The first thing that comes to ones head when someone says China is the Great wall, Shanghai or even Jackie Chan. Well I went to a China that was far away from all of this. In the summer of 2012 I went on a summer exchange program to Kunming, a small city in the Yunnan Province. Our school offers student exchange trips to various countries such as Germany, France and China. I chose China because of its long heritage and culture and interesting take on food. I was assigned a Chinese student counterpart called Zhang. He was a 15 year old boy who studied at the No.1 High School. As we were leaving India, everyone had their individual apprehensions and expectations. Most of my friends (being vegetarians or semi- strict believers that beef is sacred) were concerned about the food while some were uncomfortable about sleeping in a stranger's house. I on the other hand, high on the pictures of China I saw the previous evening on the telly, was just anticipating to get shots like those. And might I add, I was not disappointed.
After landing in China and recuperating in our counterpart's homes for a day, we took off for the stone forest. It is the most magnificent thing I have ever seen. The whole area was originally a cave which slowly eroded away leaving just long uneven pillars of stones that look like mammoth trees. I took a picture of my hand on the stone's undulating face. The picture is really simple but the texture and the way my hand sits on the stone gives it this beautiful warmth and life-like quality.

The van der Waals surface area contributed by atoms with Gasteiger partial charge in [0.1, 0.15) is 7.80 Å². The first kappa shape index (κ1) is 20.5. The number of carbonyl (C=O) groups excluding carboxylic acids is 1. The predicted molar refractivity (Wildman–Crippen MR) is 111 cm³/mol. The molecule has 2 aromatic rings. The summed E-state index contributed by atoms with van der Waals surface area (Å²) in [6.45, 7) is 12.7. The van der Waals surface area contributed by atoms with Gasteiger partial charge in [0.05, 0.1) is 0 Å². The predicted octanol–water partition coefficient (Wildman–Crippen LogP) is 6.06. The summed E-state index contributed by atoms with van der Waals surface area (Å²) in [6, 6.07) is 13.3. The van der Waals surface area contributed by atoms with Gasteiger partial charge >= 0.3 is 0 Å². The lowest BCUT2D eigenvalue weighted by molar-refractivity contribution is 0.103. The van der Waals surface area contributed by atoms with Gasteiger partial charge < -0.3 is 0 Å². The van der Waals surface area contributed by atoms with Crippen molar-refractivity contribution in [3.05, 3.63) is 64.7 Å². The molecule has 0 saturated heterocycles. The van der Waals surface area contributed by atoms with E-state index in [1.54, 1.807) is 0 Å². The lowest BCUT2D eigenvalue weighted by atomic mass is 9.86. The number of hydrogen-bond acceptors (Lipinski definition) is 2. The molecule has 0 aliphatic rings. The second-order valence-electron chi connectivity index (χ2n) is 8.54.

The following couple of days were okay. We danced around on funny traditional Chinese and learnt that the word "pao pao" could both mean baby and backpack. This information would have come in handy a day earlier when a couple of us Indian friends went roaming around a park screaming pao pao to every kid we saw.
I had another opportunity to use my camera when we went to a cave somewhere in the outskirts of Kunming. I got to shoot instantaneous shots here. Sudden pictures that are only available for a tiny fraction of a second. The first one was an easy one. It was a bunch of Chinese incense sticks burning captured with a tiny cloud of the smoke.
However the other picture was amazing. It was a rainbow with the backdrop of a lake which was green because of some sort of cabbage growing on the waters surface. Capturing this picture gave this sudden rush of achievement, as if I was some hotshot photographer that caught a lemur doing backflips through a hoop of fire.
China was certainly a nice, beautiful trip. I made some new friends, both Indian and Chinese (even though the Chinese ones successfully fed me grasshoppers)